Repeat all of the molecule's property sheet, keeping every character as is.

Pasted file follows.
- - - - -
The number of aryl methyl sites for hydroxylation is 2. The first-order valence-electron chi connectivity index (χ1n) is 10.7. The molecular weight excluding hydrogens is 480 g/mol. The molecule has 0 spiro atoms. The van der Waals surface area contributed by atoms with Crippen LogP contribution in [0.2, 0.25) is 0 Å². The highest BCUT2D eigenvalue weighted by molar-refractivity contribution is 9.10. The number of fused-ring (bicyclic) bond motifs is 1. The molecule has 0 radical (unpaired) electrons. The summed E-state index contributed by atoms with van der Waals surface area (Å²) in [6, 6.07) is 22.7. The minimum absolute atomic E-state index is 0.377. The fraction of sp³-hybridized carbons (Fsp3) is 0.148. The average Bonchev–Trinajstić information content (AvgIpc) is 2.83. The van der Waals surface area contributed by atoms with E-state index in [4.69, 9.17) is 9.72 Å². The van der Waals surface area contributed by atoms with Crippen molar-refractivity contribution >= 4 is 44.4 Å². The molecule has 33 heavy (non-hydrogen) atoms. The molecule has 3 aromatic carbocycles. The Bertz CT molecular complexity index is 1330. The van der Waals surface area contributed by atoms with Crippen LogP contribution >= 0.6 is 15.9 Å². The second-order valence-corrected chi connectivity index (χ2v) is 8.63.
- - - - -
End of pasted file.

The number of aryl methyl sites for hydroxylation is 2. The first-order valence-electron chi connectivity index (χ1n) is 10.7. The molecular weight excluding hydrogens is 480 g/mol. The molecule has 0 spiro atoms. The van der Waals surface area contributed by atoms with Crippen LogP contribution in [0.2, 0.25) is 0 Å². The highest BCUT2D eigenvalue weighted by molar-refractivity contribution is 9.10. The number of fused-ring (bicyclic) bond motifs is 1. The molecule has 0 radical (unpaired) electrons. The summed E-state index contributed by atoms with van der Waals surface area (Å²) in [6, 6.07) is 22.7. The minimum absolute atomic E-state index is 0.377. The fraction of sp³-hybridized carbons (Fsp3) is 0.148. The average Bonchev–Trinajstić information content (AvgIpc) is 2.83. The van der Waals surface area contributed by atoms with E-state index in [4.69, 9.17) is 9.72 Å². The van der Waals surface area contributed by atoms with Crippen molar-refractivity contribution >= 4 is 44.4 Å². The molecule has 33 heavy (non-hydrogen) atoms. The molecule has 3 aromatic carbocycles. The Bertz CT molecular complexity index is 1330. The van der Waals surface area contributed by atoms with Crippen LogP contribution >= 0.6 is 15.9 Å². The second-order valence-corrected chi connectivity index (χ2v) is 8.63.